We also understand why people look to the popular social media platforms themselves for solutions, since so much harassment occurs there. Again, our experience leaves us skeptical about company-managed, centralized “solutions.”
Currently, most online hosting providers—including platforms like Facebook and Twitter—ban harassment in their terms of service, but do not proactively police user behavior. Instead, they rely on community policing, or flagging, to locate and remove content or user accounts that violate their terms of service. Reports are sent to moderation teams that are often poorly supported, remotely managed, and paid considerably less than most other tech workers. Decisions about content are made quickly, and erroneous takedowns of flagged content or accounts are fairly common.
In the US, companies generally have the legal right to choose to host, or not host, online speech at their discretion. We have spent considerable time looking at how they make those choices and have found that their practices are uneven at best, and biased at worst. Political and religious speech is regularly censored, as is nudity. In Vietnam, Facebook’s reporting mechanisms have been used to silence dissidents. In Egypt, the company’s “real name” policy, ostensibly aimed at protecting users from harassment, once took down the very page that helped spark the 2011 uprising. And in the United States, the policy has led to the suspension of the accounts of LGBTQ activists. Examples like these abound, making us skeptical that a heavier-handed approach by companies would improve the current state of abuse reporting mechanisms.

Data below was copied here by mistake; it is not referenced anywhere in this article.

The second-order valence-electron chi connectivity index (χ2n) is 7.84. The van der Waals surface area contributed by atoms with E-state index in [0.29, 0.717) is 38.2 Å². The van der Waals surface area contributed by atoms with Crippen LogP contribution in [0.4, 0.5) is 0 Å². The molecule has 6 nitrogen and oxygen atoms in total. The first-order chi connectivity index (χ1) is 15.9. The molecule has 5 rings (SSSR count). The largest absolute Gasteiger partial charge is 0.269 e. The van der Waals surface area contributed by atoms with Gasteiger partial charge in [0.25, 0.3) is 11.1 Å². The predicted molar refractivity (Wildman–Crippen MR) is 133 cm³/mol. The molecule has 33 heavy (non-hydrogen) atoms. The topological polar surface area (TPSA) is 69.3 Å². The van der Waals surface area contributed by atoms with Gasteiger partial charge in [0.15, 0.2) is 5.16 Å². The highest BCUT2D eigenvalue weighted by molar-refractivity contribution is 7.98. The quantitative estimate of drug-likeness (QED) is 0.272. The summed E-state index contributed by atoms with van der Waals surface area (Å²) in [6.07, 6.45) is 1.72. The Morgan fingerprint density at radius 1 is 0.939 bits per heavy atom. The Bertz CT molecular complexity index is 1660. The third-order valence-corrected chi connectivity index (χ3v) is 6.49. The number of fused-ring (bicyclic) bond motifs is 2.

Trolls and online mobs, almost by definition, are groups that are skilled in efficiently directing concentrated fire against others. That means that voices that are facing harassment can be the ones ejected from online discussion, as the weight of the mob makes it look like they are the ones who are radical and outside the mainstream. To find examples of this, one need only look to the governments—such as China, Israel and Bahrain—that employ paid commenters to sway online opinion in their favor. And of course, there are plenty of trolls willing to do it for free.
We also worry that the business models of the current batch of centralized, monolithic, and multi-national (but US-based) social networks potentially work against both the preservation of free speech and the safety and privacy of those targeted by harassment. Companies’ primary focus is on revenue and legal safety. Many would be happy to sacrifice free expression if it became too expensive.
Some have suggested revising Section 230 of the Communications Decency Act (CDA 230) to get companies more interested in protecting the targets of harassment. CDA 230 establishes that intermediaries like ISPs, Web forums, and social media sites are protected against a range of laws that might otherwise be used to hold them legally responsible for what others say and do. These proposals would make intermediaries at least partially liable for the actions of their users. Such a change would be a serious threat to companies’ financial bottom line.